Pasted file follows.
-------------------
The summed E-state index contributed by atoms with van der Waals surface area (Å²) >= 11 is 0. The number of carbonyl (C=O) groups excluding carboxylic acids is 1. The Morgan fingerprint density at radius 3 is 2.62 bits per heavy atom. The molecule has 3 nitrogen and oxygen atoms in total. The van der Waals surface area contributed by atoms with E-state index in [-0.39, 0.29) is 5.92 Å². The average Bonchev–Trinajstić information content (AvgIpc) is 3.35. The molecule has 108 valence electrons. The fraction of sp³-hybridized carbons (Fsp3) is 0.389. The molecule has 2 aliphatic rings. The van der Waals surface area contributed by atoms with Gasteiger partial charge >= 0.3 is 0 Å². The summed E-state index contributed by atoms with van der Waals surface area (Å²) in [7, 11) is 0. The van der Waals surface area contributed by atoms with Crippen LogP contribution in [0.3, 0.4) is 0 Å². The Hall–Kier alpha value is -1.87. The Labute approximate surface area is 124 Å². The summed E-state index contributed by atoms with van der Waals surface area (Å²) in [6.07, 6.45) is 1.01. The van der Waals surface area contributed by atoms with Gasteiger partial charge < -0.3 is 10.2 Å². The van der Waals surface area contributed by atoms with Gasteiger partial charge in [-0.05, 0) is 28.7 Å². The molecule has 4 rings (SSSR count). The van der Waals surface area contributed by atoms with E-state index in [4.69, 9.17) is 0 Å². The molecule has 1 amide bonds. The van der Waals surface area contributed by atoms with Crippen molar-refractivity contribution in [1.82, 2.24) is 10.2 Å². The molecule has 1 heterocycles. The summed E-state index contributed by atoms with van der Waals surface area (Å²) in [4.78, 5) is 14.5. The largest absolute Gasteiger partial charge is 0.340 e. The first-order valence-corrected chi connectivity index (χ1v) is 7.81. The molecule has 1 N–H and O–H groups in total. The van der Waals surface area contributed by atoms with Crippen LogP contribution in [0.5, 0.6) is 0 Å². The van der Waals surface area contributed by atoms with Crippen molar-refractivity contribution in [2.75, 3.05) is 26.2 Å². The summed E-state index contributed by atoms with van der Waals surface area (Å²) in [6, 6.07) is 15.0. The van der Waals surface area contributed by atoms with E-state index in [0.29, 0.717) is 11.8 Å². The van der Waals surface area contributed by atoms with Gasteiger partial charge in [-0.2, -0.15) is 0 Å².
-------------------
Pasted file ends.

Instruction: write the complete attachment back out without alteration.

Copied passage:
The summed E-state index contributed by atoms with van der Waals surface area (Å²) >= 11 is 0. The number of carbonyl (C=O) groups excluding carboxylic acids is 1. The Morgan fingerprint density at radius 3 is 2.62 bits per heavy atom. The molecule has 3 nitrogen and oxygen atoms in total. The van der Waals surface area contributed by atoms with E-state index in [-0.39, 0.29) is 5.92 Å². The average Bonchev–Trinajstić information content (AvgIpc) is 3.35. The molecule has 108 valence electrons. The fraction of sp³-hybridized carbons (Fsp3) is 0.389. The molecule has 2 aliphatic rings. The van der Waals surface area contributed by atoms with Gasteiger partial charge >= 0.3 is 0 Å². The summed E-state index contributed by atoms with van der Waals surface area (Å²) in [7, 11) is 0. The van der Waals surface area contributed by atoms with Crippen LogP contribution in [0.3, 0.4) is 0 Å². The Hall–Kier alpha value is -1.87. The Labute approximate surface area is 124 Å². The summed E-state index contributed by atoms with van der Waals surface area (Å²) in [6.07, 6.45) is 1.01. The van der Waals surface area contributed by atoms with Gasteiger partial charge < -0.3 is 10.2 Å². The van der Waals surface area contributed by atoms with Gasteiger partial charge in [-0.05, 0) is 28.7 Å². The molecule has 4 rings (SSSR count). The van der Waals surface area contributed by atoms with E-state index in [4.69, 9.17) is 0 Å². The molecule has 1 amide bonds. The van der Waals surface area contributed by atoms with Crippen molar-refractivity contribution in [1.82, 2.24) is 10.2 Å². The molecule has 1 heterocycles. The summed E-state index contributed by atoms with van der Waals surface area (Å²) in [4.78, 5) is 14.5. The largest absolute Gasteiger partial charge is 0.340 e. The first-order valence-corrected chi connectivity index (χ1v) is 7.81. The molecule has 1 N–H and O–H groups in total. The van der Waals surface area contributed by atoms with Crippen LogP contribution in [0.5, 0.6) is 0 Å². The van der Waals surface area contributed by atoms with Crippen molar-refractivity contribution in [2.75, 3.05) is 26.2 Å². The summed E-state index contributed by atoms with van der Waals surface area (Å²) in [6, 6.07) is 15.0. The van der Waals surface area contributed by atoms with E-state index in [0.29, 0.717) is 11.8 Å². The van der Waals surface area contributed by atoms with Gasteiger partial charge in [-0.2, -0.15) is 0 Å².